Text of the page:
Well, there’s another ongoing saga that illustrates the cost of mixing up foreign aid with foreign policy, especially when we use covert means to achieve foreign policy goals. You will be forgiven if you have so far missed this story, given the boring headlines this week:
Basically, here’s the story: Alan Gross, a contractor for the U.S. Agency for International Development, was charged in 2009 with espionage or some such by the Cuban government and sentenced to 15 years in jail. I’m not sure why the squeamishness in the recent headlines, but it deserves attention.
This ongoing saga is important to Gross and his family, of course, but also because of the implications it could have for the ongoing discussion within the federal government about “re-inventing foreign aid.”
The Associated Press has published a great analysis of newly released reports of Gross’ activities in Cuba aimed at ‘democracy promotion’ among the island nation’s small Jewish community. That sounds pretty tame, until you read up on the details which include smuggling into the country electronic communications equipment aimed at circumventing Cuba’s control of web traffic.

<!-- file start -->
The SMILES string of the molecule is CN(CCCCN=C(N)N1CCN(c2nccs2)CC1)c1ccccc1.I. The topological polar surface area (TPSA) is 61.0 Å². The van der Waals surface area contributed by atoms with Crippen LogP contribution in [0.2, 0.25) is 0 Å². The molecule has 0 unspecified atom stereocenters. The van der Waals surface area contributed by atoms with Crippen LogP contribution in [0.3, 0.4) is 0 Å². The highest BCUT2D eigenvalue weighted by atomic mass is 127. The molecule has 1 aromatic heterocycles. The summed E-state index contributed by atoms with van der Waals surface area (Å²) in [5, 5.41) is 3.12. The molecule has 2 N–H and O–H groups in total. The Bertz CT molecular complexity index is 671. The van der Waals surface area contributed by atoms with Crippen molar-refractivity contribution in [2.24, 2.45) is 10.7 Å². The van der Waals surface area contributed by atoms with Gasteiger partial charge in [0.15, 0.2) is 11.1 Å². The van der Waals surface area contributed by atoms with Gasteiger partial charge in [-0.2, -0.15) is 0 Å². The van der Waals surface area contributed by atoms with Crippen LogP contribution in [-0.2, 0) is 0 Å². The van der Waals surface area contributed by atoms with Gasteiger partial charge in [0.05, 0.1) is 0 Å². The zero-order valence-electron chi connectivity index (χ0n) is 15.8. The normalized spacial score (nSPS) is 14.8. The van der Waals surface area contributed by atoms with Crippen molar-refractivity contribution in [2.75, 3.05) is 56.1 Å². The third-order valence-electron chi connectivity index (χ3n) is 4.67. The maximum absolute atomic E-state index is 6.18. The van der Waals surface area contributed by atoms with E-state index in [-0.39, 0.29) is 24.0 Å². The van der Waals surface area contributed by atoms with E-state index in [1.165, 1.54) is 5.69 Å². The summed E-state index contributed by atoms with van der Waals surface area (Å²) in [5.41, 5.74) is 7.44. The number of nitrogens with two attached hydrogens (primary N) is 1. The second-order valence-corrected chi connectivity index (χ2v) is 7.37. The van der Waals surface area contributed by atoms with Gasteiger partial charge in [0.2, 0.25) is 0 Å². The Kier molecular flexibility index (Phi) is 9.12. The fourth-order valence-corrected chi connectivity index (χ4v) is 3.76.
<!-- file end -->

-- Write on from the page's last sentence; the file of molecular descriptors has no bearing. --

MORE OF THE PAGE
This included Gross smuggling into Cuba a specialized kind of satellite telephone (SIM) card that is not available to the public and, according to the AP, is “provided most frequently to the Defense Department and the CIA.”
The AP: U.S. officials say he did nothing wrong and was just carrying out the normal mission of USAID.
Huh? This is the normal mission of USAID?
This is certainly normal for the CIA, or those other branches of government legitimately set up to undermine authoritarian regimes around the world. I’m all for undermining authoritarian regimes.
But is it wise, and in our long-term interest, to be enlisting USAID in this cause as well?
Should the agency that was set up primarily to bring food to the starving, medical supplies to the injured or otherwise engage in America’s humanitarian causes overseas also be doing covert political work against hostile foreign governments?
Is there a need to more clearly delineate foreign aid from foreign policy?
I’m just asking.